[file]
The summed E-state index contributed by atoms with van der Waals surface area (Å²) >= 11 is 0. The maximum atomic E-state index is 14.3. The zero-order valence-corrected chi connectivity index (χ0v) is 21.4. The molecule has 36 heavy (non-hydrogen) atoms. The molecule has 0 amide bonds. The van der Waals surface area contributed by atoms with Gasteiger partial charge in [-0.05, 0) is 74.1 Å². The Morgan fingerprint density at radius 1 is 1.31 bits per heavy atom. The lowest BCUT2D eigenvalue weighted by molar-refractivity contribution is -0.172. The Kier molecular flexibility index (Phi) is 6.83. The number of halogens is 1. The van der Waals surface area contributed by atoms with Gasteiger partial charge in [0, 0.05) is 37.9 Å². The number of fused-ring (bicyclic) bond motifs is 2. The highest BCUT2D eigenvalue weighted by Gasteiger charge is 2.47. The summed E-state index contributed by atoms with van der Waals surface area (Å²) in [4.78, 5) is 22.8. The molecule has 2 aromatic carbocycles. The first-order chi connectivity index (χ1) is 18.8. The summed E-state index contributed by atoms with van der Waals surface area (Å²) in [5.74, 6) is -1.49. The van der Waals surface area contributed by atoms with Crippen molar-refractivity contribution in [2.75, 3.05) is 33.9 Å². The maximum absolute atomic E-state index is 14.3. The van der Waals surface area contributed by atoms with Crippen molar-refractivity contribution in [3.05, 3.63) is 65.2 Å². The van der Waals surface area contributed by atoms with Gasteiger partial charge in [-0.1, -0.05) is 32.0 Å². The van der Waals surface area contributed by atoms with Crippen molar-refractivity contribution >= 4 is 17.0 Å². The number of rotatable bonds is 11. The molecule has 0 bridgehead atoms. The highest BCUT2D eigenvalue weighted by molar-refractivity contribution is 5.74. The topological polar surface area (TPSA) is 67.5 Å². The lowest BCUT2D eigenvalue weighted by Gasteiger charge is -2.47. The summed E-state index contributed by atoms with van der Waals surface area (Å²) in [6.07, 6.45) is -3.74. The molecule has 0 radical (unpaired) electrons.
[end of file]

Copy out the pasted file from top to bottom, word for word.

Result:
The summed E-state index contributed by atoms with van der Waals surface area (Å²) >= 11 is 0. The maximum atomic E-state index is 14.3. The zero-order valence-corrected chi connectivity index (χ0v) is 21.4. The molecule has 36 heavy (non-hydrogen) atoms. The molecule has 0 amide bonds. The van der Waals surface area contributed by atoms with Gasteiger partial charge in [-0.05, 0) is 74.1 Å². The Morgan fingerprint density at radius 1 is 1.31 bits per heavy atom. The lowest BCUT2D eigenvalue weighted by molar-refractivity contribution is -0.172. The Kier molecular flexibility index (Phi) is 6.83. The number of halogens is 1. The van der Waals surface area contributed by atoms with Gasteiger partial charge in [0, 0.05) is 37.9 Å². The number of fused-ring (bicyclic) bond motifs is 2. The highest BCUT2D eigenvalue weighted by Gasteiger charge is 2.47. The summed E-state index contributed by atoms with van der Waals surface area (Å²) in [4.78, 5) is 22.8. The molecule has 2 aromatic carbocycles. The first-order chi connectivity index (χ1) is 18.8. The summed E-state index contributed by atoms with van der Waals surface area (Å²) in [5.74, 6) is -1.49. The van der Waals surface area contributed by atoms with Crippen molar-refractivity contribution in [2.75, 3.05) is 33.9 Å². The maximum absolute atomic E-state index is 14.3. The van der Waals surface area contributed by atoms with Crippen molar-refractivity contribution in [3.05, 3.63) is 65.2 Å². The van der Waals surface area contributed by atoms with Gasteiger partial charge in [-0.1, -0.05) is 32.0 Å². The van der Waals surface area contributed by atoms with Crippen molar-refractivity contribution >= 4 is 17.0 Å². The number of rotatable bonds is 11. The molecule has 0 bridgehead atoms. The highest BCUT2D eigenvalue weighted by molar-refractivity contribution is 5.74. The topological polar surface area (TPSA) is 67.5 Å². The lowest BCUT2D eigenvalue weighted by Gasteiger charge is -2.47. The summed E-state index contributed by atoms with van der Waals surface area (Å²) in [6.07, 6.45) is -3.74. The molecule has 0 radical (unpaired) electrons.